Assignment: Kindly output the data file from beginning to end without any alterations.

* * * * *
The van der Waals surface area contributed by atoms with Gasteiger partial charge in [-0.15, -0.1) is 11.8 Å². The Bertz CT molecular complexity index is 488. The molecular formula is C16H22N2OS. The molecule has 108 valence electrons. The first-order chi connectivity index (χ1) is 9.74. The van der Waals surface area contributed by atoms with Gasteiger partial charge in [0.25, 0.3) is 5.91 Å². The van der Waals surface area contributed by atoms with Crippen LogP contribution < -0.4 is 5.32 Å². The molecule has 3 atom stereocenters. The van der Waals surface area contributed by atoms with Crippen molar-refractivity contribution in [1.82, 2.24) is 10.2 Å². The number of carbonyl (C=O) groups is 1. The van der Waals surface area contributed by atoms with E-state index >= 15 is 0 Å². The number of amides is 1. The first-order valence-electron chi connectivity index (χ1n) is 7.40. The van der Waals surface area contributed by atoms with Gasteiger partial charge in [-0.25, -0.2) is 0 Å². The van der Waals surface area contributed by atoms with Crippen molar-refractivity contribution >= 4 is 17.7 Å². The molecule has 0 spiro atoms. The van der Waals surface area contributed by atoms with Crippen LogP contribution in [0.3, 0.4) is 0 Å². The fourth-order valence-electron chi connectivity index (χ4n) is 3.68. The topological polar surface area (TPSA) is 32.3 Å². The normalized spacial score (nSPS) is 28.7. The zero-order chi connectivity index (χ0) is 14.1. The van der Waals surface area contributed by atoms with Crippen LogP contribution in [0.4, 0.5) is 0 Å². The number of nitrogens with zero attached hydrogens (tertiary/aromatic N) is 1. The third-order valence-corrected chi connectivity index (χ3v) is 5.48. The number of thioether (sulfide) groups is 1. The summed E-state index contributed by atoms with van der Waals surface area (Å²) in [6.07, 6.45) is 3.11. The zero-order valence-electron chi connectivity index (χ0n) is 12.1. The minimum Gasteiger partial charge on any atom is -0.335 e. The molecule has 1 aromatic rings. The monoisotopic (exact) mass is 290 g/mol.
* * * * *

The van der Waals surface area contributed by atoms with Gasteiger partial charge in [-0.15, -0.1) is 11.8 Å². The Bertz CT molecular complexity index is 488. The molecular formula is C16H22N2OS. The molecule has 108 valence electrons. The first-order chi connectivity index (χ1) is 9.74. The van der Waals surface area contributed by atoms with Gasteiger partial charge in [0.25, 0.3) is 5.91 Å². The van der Waals surface area contributed by atoms with Crippen LogP contribution < -0.4 is 5.32 Å². The molecule has 3 atom stereocenters. The van der Waals surface area contributed by atoms with Crippen molar-refractivity contribution in [1.82, 2.24) is 10.2 Å². The number of carbonyl (C=O) groups is 1. The van der Waals surface area contributed by atoms with E-state index >= 15 is 0 Å². The number of amides is 1. The first-order valence-electron chi connectivity index (χ1n) is 7.40. The van der Waals surface area contributed by atoms with Gasteiger partial charge in [-0.25, -0.2) is 0 Å². The van der Waals surface area contributed by atoms with Crippen molar-refractivity contribution >= 4 is 17.7 Å². The molecule has 0 spiro atoms. The van der Waals surface area contributed by atoms with Crippen LogP contribution in [0.3, 0.4) is 0 Å². The fourth-order valence-electron chi connectivity index (χ4n) is 3.68. The topological polar surface area (TPSA) is 32.3 Å². The normalized spacial score (nSPS) is 28.7. The zero-order chi connectivity index (χ0) is 14.1. The van der Waals surface area contributed by atoms with Crippen LogP contribution in [0.4, 0.5) is 0 Å². The number of nitrogens with zero attached hydrogens (tertiary/aromatic N) is 1. The third-order valence-corrected chi connectivity index (χ3v) is 5.48. The number of thioether (sulfide) groups is 1. The summed E-state index contributed by atoms with van der Waals surface area (Å²) in [6.07, 6.45) is 3.11. The zero-order valence-electron chi connectivity index (χ0n) is 12.1. The minimum Gasteiger partial charge on any atom is -0.335 e. The molecule has 1 aromatic rings. The monoisotopic (exact) mass is 290 g/mol.